Call Option Pricing. Using replicating portfolios. Call Options. Call Option, time T Payout Function. Call Option, Net Profit Function. Arbitrage: no riskless profits . Example: Possible stock price movements. Example: Possible call option payouts.
Using replicating portfolios
Clearly, if the stock price goes down at t = 1, the option will be worthless (no possible payout). So let’s start at the top-right node.
Now, repeat the process using call option values at t = 1, to get the value as of today t = 0.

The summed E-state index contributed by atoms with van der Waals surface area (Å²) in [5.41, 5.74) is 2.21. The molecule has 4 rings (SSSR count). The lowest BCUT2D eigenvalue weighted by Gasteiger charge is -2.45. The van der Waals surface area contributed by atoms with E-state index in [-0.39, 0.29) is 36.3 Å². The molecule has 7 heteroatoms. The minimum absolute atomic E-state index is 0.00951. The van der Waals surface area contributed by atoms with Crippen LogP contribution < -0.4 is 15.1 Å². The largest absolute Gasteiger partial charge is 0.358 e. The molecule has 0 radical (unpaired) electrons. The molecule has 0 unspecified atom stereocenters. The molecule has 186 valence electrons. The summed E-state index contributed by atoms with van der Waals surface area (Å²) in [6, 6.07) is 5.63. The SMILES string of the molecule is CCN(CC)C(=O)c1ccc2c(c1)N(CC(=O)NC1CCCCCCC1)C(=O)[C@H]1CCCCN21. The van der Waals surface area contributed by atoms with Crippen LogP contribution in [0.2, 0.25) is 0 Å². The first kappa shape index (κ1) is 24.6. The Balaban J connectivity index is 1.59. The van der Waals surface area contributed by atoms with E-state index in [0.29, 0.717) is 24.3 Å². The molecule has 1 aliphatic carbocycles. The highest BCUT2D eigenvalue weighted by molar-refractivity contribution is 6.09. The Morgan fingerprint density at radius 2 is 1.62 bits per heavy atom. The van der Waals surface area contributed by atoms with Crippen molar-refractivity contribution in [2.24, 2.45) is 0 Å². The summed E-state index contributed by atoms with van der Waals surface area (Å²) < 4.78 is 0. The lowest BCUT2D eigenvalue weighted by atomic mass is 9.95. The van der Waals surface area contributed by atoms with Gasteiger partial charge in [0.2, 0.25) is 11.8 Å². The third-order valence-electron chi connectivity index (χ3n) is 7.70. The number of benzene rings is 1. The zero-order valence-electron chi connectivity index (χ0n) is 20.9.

Calculating today’s value of the call option C to get the value as of today t = 0.0
Notice that probabilities do not appear in this pricing solution. Why not?
The probabilities are implicit in the current stock price (relative to probabilities and outcomes of future stock prices).
*** Notice this portfolio costs: – (5/7)(50) + 22.5 = -13.21, the same as the option price.
***At t = 1, borrow 22.5 more (to total 45) and buy 2/7 more shares (to total 1 share).